"Supersaturation, or, The Media Torrent and Disposable Feeling" sets the theme for the four chapters. The actuality is we just have and ample amount, way too much of it.
Gitlin takes it back to the beginning of a media-centered world which took place in the seventeenth-century Dutch homes. The Dutch homes were covered with paintings of people and places making it possible where "they featured such renderings of the outer world. These pictures were pleasing, but more; they were proofs of taste and prosperity, amusements and news at once". Gitlin goes on to say, "The pleasures of acquisition in seventeenth-century Delft led to the pleasures of consumption in twenty-first-century New York". From previous knowledge the media torrent basically started to take place with the coming up of our technological developments close to the end of the nineteenth and the beginning of the twentieth century. The heart of modernity, a quick, information-based way of life, is "the panoply of appearances that emerged in everyday life".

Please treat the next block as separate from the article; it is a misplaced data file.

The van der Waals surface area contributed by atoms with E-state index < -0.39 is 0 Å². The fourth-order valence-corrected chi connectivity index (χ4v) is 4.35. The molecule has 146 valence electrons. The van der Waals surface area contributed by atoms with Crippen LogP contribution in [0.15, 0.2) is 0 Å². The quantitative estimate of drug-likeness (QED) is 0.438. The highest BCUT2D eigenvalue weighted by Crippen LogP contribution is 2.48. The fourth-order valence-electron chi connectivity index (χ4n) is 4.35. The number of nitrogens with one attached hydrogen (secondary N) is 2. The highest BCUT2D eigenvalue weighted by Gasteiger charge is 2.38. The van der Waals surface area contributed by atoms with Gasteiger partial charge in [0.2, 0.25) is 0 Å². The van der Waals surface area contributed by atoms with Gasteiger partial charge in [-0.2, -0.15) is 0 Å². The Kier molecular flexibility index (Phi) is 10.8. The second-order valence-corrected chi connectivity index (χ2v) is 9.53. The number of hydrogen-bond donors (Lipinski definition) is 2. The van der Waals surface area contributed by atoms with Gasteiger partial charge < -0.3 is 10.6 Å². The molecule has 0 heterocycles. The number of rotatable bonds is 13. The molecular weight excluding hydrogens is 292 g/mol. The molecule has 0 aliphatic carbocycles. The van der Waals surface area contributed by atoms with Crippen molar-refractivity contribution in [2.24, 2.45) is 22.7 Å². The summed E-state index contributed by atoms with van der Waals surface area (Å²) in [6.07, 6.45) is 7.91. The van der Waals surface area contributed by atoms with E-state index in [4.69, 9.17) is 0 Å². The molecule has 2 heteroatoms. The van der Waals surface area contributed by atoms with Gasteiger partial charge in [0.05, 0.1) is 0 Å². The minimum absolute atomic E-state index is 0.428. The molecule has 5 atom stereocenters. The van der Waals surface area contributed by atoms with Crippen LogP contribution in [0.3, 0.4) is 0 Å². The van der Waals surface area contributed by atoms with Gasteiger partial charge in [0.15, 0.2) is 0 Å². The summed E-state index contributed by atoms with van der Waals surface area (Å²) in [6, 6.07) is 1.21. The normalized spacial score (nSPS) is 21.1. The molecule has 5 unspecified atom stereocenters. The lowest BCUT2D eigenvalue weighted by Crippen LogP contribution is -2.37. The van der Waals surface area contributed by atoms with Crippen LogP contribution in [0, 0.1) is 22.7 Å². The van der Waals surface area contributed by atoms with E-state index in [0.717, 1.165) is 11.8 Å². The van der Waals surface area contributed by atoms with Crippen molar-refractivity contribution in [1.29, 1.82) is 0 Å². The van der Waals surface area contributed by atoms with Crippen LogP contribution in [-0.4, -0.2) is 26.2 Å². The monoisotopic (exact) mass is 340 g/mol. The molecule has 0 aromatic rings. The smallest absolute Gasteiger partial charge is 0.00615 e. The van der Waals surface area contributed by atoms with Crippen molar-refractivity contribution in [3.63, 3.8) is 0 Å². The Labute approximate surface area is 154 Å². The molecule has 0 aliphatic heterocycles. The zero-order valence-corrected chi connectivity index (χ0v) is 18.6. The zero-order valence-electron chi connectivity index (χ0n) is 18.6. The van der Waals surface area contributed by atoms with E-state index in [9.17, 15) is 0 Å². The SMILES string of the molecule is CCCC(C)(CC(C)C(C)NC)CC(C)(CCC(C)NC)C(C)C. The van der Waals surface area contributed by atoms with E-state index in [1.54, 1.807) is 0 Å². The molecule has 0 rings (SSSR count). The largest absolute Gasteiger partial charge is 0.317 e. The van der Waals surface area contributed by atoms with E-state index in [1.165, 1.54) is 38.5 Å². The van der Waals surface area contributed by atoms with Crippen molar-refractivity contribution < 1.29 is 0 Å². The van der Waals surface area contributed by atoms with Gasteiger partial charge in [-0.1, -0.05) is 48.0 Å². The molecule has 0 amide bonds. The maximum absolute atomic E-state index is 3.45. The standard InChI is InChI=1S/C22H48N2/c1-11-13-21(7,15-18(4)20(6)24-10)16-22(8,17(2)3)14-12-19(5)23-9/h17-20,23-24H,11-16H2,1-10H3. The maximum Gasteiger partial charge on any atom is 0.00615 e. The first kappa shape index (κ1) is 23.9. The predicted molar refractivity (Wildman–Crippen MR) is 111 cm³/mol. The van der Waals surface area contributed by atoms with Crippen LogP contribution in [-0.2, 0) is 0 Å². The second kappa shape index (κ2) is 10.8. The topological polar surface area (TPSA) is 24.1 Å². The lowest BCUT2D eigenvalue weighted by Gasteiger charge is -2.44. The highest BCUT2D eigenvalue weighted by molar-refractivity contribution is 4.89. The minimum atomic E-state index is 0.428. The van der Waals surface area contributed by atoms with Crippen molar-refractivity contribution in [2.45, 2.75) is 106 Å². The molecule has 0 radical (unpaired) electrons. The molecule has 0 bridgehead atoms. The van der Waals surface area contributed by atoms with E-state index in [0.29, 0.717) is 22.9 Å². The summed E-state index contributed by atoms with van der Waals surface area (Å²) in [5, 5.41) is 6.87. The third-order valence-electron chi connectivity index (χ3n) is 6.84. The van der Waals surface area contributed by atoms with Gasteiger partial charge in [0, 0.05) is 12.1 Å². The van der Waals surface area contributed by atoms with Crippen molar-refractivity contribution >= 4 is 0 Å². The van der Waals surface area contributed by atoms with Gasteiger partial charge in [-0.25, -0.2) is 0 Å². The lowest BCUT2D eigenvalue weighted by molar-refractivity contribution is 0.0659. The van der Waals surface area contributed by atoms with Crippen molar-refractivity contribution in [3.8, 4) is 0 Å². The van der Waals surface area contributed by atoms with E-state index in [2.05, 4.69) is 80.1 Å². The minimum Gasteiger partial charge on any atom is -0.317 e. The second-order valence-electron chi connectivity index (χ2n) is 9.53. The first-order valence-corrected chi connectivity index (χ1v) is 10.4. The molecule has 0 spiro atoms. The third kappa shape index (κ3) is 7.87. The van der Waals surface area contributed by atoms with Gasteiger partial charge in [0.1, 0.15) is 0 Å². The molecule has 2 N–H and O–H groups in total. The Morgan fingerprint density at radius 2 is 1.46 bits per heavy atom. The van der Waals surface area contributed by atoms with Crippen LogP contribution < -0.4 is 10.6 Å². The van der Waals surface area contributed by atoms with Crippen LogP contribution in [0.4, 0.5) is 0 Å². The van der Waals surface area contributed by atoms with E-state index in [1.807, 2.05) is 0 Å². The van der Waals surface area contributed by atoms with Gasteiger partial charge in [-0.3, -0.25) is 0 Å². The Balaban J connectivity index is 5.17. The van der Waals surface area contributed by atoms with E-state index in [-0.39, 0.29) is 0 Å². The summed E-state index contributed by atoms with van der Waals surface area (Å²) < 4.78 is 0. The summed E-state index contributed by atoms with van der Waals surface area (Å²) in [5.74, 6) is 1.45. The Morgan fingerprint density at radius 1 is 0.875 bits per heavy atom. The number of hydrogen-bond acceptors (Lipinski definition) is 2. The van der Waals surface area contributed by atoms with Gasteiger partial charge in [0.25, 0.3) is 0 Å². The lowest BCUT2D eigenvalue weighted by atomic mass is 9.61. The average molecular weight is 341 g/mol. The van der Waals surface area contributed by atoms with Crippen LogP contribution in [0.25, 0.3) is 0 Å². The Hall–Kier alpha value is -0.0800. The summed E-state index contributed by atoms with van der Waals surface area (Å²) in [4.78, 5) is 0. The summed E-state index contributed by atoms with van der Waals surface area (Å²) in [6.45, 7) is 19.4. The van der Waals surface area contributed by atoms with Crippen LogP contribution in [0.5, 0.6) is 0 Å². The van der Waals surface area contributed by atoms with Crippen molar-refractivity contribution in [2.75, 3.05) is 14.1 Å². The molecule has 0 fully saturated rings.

At the base of modernity is a money-centered, commodity-based culture. "The consumption of images and sounds was an extension of the burgeoning consumption of goods," Gitlin writes. Todd sees a money economy as the source for impersonal relations, which in turn fuel a personal quest for "disposable feelings" through "simulated sensations" that require no commitment.
It is not that "human beings suddenly began to feel, but that, in recent centuries, they came to experience, and crave, particular kinds of feelings….disposable ones." The connection of use is that we need the constant drama to provide the feelings that are temporary.